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magic

Section: Devices and Network Interfaces (4)
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NAME

magic - Magic file for the file command  

SYNOPSIS

/etc/magic  

DESCRIPTION

The magic file is used by the file command to identify files that have some sort of magic number. A magic number is any numeric or string constant that identifies the file containing the constant.

The format for the magic file is as follows:

offset type operator,value string

The fields should be separated by tabs. Each record must be contained on one line.

The fields contain the following data: This field contains the number of bytes from the beginning of the file on which you are running the file command to the first byte of the magic number of character string you want to identify. Use a right angle bracket (>) to indicate a continuation line that supplies additional information describing the file. This field contains information about the data type of the magic number or character string at the specified byte offset. Valid data types for this field are: Unsigned character type Unsigned short type Long type Character (byte) string This field contains instructions for the file command on how to compare the value read from the file being checked with the value stored in the Value Type field of the magic file. The valid comparison operators are: The two values are equal. The value in the magic file is greater than the value in the file being checked. The value in the magic file is less than the value in the file being checked.

Note that the Comparison Operator field is optional. If you do not specify the operator, the values are expected to be equal. This field contains the value used to compare what is read from the file being checked by the file command. You can use decimal, hex, or octal numbers in this field or character strings in the form of regular expressions.
Precede all hex numbers with the characters zero and x (for example, 0x80). To specify an octal number, precede it with a zero (for example, 0200). Decimal numbers require no special representation and should be written as integers (for example, 128).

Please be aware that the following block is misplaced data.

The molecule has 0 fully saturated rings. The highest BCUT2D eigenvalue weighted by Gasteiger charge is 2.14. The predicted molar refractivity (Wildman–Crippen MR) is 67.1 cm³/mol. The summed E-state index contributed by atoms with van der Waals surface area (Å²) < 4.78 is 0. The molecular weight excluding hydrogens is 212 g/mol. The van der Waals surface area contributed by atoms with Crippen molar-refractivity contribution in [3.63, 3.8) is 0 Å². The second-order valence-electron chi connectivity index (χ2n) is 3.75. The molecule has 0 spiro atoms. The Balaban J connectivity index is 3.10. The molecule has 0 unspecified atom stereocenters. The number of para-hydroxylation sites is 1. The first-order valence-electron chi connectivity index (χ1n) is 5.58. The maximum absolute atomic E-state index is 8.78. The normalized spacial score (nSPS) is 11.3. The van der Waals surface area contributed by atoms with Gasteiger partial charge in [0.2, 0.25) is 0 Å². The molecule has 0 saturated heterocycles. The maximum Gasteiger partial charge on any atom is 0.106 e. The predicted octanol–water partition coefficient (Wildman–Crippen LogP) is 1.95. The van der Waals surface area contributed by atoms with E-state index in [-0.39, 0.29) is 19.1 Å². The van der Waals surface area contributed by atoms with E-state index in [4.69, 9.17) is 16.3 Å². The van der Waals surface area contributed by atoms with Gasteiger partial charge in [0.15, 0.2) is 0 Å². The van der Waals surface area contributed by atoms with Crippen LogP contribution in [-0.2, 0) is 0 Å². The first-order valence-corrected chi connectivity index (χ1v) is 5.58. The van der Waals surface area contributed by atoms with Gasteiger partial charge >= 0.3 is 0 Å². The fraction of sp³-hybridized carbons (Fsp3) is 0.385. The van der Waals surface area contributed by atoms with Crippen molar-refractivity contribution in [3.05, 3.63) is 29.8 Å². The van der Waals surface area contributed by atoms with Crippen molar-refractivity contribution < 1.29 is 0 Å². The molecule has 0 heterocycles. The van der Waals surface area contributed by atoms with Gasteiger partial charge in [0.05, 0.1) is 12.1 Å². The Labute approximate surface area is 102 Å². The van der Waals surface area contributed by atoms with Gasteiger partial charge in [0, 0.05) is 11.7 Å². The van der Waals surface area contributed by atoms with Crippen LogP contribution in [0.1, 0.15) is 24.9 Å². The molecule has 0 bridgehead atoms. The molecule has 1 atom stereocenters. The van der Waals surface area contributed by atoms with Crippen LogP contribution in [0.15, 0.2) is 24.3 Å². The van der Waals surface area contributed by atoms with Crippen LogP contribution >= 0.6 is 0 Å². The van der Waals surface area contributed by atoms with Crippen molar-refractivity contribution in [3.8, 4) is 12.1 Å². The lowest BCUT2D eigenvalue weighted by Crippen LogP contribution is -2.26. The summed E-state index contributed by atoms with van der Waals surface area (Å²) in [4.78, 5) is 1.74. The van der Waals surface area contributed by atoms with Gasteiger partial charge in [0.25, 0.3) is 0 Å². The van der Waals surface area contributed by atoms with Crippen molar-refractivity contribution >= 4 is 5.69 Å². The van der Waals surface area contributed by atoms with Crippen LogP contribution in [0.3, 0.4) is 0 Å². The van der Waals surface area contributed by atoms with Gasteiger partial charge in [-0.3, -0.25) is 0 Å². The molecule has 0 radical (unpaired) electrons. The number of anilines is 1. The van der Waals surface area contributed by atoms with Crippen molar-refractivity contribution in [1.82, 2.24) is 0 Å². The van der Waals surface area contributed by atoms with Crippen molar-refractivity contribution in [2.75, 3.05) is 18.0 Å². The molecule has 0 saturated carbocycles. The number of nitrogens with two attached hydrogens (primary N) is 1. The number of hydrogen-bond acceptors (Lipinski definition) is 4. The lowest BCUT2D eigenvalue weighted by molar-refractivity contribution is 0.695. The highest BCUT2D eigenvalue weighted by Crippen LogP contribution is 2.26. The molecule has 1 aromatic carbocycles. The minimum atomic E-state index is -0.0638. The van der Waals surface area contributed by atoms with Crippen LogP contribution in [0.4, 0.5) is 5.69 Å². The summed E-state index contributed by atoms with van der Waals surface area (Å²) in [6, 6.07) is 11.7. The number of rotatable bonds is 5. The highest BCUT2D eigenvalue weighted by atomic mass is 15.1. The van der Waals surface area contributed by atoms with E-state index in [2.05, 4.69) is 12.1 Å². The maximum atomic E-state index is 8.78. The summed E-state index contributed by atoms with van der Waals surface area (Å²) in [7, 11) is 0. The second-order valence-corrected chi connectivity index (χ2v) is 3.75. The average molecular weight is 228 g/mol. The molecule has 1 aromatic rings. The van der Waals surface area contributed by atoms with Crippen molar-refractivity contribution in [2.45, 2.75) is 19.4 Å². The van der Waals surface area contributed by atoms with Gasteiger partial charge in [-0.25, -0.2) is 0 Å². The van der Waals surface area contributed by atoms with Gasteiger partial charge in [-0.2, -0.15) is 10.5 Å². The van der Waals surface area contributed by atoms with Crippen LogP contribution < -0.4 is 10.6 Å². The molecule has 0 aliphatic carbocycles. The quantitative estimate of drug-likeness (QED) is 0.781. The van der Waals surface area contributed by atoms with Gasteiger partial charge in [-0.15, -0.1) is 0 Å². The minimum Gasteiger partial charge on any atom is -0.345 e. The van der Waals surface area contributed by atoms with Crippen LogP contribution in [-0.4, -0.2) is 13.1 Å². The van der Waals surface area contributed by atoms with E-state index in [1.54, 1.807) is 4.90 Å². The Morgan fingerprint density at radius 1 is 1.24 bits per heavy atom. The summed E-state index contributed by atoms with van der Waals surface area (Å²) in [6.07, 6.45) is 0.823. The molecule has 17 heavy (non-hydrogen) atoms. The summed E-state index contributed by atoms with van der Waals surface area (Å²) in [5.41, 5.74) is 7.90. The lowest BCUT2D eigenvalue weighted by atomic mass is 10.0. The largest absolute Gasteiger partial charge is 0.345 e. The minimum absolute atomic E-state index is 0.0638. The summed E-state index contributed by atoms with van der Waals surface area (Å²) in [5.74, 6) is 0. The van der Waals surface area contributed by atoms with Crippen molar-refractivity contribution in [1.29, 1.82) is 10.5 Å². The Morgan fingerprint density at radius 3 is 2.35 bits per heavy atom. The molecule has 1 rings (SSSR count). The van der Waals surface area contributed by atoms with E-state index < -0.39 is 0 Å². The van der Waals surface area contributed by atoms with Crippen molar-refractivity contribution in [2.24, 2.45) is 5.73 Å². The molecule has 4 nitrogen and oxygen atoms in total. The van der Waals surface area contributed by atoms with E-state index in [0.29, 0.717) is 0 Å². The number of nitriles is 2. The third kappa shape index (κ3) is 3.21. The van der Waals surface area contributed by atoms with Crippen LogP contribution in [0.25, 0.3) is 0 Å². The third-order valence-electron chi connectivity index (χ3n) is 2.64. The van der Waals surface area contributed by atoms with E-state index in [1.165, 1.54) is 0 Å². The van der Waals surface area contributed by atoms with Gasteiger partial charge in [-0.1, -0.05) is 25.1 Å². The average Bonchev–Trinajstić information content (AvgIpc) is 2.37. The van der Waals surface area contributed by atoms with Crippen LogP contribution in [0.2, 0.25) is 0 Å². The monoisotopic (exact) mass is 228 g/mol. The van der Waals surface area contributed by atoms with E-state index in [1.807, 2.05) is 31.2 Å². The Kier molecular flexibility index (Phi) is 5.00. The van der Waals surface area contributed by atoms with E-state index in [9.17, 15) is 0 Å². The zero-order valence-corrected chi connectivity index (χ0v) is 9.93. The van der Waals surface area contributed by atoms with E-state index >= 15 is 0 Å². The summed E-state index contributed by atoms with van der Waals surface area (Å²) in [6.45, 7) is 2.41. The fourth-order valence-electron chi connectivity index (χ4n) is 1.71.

The rules for specifying character strings follow those of the ed editor (see ed(1)) for regular expressions, with two extensions: You use the backslash (\) to escape unprintable character. The string can contain all special character such as \n, \b, \r, and \f. If a backslash appears in the string, it must be escaped with a second backslash (\\). You can use octal representation to specify any byte value other than zero (0). Text found in the file can be inserted into the printed string if it is preceded and followed by \\% delimiters. All text found between these delimiters is displayed as the print string.
This regular expression search never terminates until a match is explicitly found or rejected. The special character \n is a valid character in the patterns. Therefore, the pattern .* should never be used here. This field contains the string to print. The string provides information about the file. The string can include text found in the file when requested with an appropriate printf() format.
 

EXAMPLES

The following is an example of a script: string ^#!{ }*\\%[^ \n]*\\% %s

The following are examples of executable images: >2 short 02 POSIX >2 short 01 SVID >16 long >0 not stripped

The following are examples of text and data files: 0 string ^\01h[0-9][0-9][0-9][0-9][0-9] sccsfile 0 string ^#ifndef c program 0 string ^070707 ASCII cpio archive  

FILES

/etc/magic  

RELATED INFORMATION

Commands: file(1) delim off


 

Index

NAME
SYNOPSIS
DESCRIPTION
EXAMPLES
FILES
RELATED INFORMATION

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Time: 02:40:04 GMT, October 02, 2010